I have never understood the appeal of Le Mans, the world’s oldest endurance car race. First held in 1923 at the Sarthe road racing circuit just outside the titular French town, it entails groups of drivers (nowadays a minimum of three per team) taking it in turns to drive the same car round a circuit for twenty-four hours. The course is 8.5 miles long, or 13.6km. The race takes place in June each year and demands that the pit crew as well as the drivers maintain concentration over the twenty-four-hour period. But to watch a race for that length of time. There is a reason why the drivers like nine-time winner Tom Kristensen aren’t well known.
Happily, Le Mans 66, aka ‘Ford V Ferrari’ is no such endurance test. It is two and a half hours of flag-waving cinematic pleasure elevated by the chalk and cheese double act of Christian Bale (as race driver Ken Miles) and Matt Damon (as race team manager Carroll Shelby). It gives the audience what it wants – Batman facing off against Jason Bourne – but spills groceries rather than levels buildings.
Characterisation is on the simple side. Ken is your strutting, bad tempered Brit, who loves to race and has a healthy cynicism. He makes engines go fast and as a not very successful mechanic infuriates his customers by telling them that they must put pedal to the metal to get the best out of their vehicle. Hasn’t he heard that the customer is always right?
Carroll is a disappointed former champion, the only American at that point who had won Le Mans, who is asked by the Ford Motor company to put a team together. In the movie at least, he only has one driver in mind – Ken Miles, whom he just about saved from being disqualified for a race meeting for having a non-regulation trunk (or boot). As Ken drives, Carroll mutters to himself, predicting the moves that Ken will make to overtake the car in front of him. Ken is his surrogate, even though Miles is not really a people person.
It is a bit of a shock to hear Bale employ an English accent, having seen him use an American one in role after role since American Psycho. (Did anyone besides me see him in Metroland?) He sounds a bit like an American doing a British accent, which is to say that he lays it on thick, delivering his lines as if slapping down a kipper, dodgy as a two-bob note. There was a time (specifically, Terminator: Salvation) when Bale took himself too seriously. Here, he has fun and Damon is an agreeable straight man. Damon does have his moment, when Carroll takes his benefactor, Henry Ford II (Tracy Letts) out for a spin. Mr Ford II has no idea how fast his race car really is; Letts does facial contortion like no supporting actor before him.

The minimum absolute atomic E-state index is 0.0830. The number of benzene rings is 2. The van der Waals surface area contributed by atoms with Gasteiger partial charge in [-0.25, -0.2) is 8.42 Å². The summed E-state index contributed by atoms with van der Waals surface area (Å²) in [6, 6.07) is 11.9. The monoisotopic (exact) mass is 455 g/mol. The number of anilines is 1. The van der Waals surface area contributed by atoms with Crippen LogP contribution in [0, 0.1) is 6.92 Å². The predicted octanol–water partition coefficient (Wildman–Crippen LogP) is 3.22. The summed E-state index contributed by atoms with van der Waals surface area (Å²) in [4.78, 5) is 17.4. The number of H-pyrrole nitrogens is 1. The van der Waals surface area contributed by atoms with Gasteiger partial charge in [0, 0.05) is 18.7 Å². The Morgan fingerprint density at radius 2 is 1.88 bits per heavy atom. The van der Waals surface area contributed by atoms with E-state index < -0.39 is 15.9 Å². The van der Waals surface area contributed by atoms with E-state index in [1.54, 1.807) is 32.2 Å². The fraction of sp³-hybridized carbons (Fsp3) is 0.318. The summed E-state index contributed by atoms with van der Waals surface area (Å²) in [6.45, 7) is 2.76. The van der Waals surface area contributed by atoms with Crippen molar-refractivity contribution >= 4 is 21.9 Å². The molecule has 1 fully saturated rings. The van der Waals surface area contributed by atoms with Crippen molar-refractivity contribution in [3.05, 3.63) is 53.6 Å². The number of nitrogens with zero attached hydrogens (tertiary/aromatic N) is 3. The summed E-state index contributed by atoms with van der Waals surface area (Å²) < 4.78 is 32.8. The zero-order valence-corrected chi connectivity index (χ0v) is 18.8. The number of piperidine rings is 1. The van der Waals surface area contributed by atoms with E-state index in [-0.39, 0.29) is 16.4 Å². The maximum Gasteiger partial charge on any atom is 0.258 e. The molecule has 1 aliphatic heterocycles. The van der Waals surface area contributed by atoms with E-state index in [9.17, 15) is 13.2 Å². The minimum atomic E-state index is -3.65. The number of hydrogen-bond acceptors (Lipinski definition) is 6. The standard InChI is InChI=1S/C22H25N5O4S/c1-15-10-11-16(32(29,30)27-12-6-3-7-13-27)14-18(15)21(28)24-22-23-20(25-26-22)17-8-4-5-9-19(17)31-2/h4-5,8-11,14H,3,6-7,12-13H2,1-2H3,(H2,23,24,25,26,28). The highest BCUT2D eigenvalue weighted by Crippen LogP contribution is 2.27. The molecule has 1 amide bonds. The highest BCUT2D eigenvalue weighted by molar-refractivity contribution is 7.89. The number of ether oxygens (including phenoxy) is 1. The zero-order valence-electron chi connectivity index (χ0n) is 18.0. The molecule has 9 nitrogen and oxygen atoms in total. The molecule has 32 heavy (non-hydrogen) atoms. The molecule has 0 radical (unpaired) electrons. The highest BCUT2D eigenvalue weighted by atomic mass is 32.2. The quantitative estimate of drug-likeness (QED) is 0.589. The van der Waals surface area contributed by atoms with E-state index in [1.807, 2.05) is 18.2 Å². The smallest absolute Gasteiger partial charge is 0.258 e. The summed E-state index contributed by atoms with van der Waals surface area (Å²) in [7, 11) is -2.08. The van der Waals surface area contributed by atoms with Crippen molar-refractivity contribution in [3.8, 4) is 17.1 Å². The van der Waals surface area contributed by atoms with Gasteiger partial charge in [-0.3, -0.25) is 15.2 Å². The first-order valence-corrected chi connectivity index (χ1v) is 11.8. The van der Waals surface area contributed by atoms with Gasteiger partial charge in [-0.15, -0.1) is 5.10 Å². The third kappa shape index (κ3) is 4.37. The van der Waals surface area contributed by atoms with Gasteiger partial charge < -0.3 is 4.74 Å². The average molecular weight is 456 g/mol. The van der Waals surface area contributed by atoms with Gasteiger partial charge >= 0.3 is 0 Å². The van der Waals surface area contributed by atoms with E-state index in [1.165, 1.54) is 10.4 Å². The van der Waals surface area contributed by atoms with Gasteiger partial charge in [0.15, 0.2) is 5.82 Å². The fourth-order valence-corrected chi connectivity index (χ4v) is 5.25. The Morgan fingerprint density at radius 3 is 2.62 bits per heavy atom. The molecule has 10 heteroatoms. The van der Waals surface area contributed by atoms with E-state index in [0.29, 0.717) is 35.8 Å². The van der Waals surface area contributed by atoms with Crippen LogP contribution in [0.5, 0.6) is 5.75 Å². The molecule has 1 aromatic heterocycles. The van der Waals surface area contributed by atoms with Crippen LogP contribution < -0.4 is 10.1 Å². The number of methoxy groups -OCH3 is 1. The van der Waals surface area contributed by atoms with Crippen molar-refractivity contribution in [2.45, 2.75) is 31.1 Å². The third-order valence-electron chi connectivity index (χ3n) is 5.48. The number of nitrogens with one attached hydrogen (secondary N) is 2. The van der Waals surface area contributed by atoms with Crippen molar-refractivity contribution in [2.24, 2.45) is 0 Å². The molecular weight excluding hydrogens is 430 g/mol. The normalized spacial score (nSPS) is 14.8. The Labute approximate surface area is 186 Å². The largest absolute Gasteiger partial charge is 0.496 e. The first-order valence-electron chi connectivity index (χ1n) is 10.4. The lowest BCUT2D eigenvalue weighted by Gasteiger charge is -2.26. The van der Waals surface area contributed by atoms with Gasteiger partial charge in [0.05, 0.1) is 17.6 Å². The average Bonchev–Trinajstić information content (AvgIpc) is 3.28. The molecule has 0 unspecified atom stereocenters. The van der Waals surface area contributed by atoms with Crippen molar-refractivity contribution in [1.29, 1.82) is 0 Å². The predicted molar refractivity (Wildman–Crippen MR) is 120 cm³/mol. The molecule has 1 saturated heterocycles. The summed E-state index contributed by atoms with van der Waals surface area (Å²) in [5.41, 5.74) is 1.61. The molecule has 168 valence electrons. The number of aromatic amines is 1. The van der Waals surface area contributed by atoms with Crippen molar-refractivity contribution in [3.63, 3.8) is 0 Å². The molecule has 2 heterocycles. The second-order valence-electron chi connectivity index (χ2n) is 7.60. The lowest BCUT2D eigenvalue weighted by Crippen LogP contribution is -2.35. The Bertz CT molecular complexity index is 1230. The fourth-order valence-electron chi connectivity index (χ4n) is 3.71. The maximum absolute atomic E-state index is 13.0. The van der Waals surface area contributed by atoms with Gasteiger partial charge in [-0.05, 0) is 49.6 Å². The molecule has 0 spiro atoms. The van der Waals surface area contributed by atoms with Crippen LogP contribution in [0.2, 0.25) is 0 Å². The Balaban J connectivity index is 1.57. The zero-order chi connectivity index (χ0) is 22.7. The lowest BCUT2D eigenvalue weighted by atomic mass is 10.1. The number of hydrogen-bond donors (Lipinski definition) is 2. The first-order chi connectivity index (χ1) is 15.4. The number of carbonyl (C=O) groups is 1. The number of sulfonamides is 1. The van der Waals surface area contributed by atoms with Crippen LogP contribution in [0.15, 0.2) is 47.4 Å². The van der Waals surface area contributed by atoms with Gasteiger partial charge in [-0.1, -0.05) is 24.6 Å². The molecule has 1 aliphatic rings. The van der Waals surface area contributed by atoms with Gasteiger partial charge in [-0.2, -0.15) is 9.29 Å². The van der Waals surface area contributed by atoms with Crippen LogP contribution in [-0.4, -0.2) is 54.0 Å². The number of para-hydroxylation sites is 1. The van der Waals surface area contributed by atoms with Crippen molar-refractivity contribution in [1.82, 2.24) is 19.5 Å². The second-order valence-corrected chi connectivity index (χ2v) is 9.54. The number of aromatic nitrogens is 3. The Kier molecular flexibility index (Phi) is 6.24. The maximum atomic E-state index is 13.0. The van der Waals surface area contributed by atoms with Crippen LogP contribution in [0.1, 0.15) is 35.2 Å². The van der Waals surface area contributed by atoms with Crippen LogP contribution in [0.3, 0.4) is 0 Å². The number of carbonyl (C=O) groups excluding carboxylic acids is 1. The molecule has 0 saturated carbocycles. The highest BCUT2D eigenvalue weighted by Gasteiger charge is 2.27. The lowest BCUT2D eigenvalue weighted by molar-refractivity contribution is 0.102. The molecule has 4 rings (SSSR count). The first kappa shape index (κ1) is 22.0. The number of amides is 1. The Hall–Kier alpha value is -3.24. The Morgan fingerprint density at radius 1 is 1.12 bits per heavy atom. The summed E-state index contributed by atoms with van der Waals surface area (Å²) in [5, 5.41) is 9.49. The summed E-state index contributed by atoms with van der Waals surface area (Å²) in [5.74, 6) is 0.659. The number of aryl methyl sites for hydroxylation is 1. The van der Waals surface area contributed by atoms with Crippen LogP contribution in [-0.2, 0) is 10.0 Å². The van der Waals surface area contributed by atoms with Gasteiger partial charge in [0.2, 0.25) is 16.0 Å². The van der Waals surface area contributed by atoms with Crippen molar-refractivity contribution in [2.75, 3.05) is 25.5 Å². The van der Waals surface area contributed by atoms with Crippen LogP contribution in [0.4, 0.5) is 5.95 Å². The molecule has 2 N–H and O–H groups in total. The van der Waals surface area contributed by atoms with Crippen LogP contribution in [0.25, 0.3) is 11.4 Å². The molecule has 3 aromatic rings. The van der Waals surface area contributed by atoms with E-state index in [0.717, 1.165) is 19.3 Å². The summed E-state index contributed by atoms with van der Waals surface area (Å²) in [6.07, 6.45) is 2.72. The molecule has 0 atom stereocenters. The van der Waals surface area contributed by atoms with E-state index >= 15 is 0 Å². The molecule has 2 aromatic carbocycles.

The drama ostensibly begins with the Ford Motor Company in the doldrums. Henry Ford II sends his employees home; they can only return to work with an idea. The script by the Butterworth brothers, Jez and John-Henry (Edge of Tomorrow) and Jason Keller (Escape Room) operates in that exaggerated movie reality where Carroll doesn’t have a home life and his team at one point lock a Ford company man (Josh Lucas) in an office to stop him from interfering. Ford employee Lee Iacocca (Jon Bernthal) suggests that he go into the race car business, acquiring Ferrari, which produces a great product but is losing money. Ferrari has no intention of being sold to Ford. Its CEO lavishes insults on Iacocca and his colleagues. In the film, Ferrari does it to increase its price, to get interest from Fiat; in reality, Fiat acquired a 50% stake in Ferrari in 1969, three years after the events in the film take place. At any rate, rejection prompts Henry Ford II to go into the race car business.
Ken is the beating heart of the film and is a family man. His wife (Catriona Balfe, channelling Cilla Black) comes into his machine shop playing the customer who likes to be seduced by a man intimate with crank shafts. They have a young son, Petey (Noah Jupe), who idolises his father. Bale says Petey’s name almost as a homage to Michael Gambon’s delivery in Fantastic Mr Fox, ‘you made a bad song, Petey’.
The race sequences are thrilling; sound design, stunt-driving and editing are all top notch. You root for Ken as a pure driver, seeking to make the perfect lap.
Racing sports movies traditionally don’t do well at the box office – the most recent example, Rush starring Liam Hemsworth as British driver James Hunt was what the Americans call a specialty release. Even Steve McQueen couldn’t propel his racing movie, Le Mans, to box office success. But director James Mangold (Logan, Copland) has his hands firmly on the steering wheel and keeps the audience engaged. The film has a lightness of touch, taking its corners well and succeeds in putting smiles on the faces on the hardiest of non-petrolheads.
Le Mans ’66 is out in cinemas now.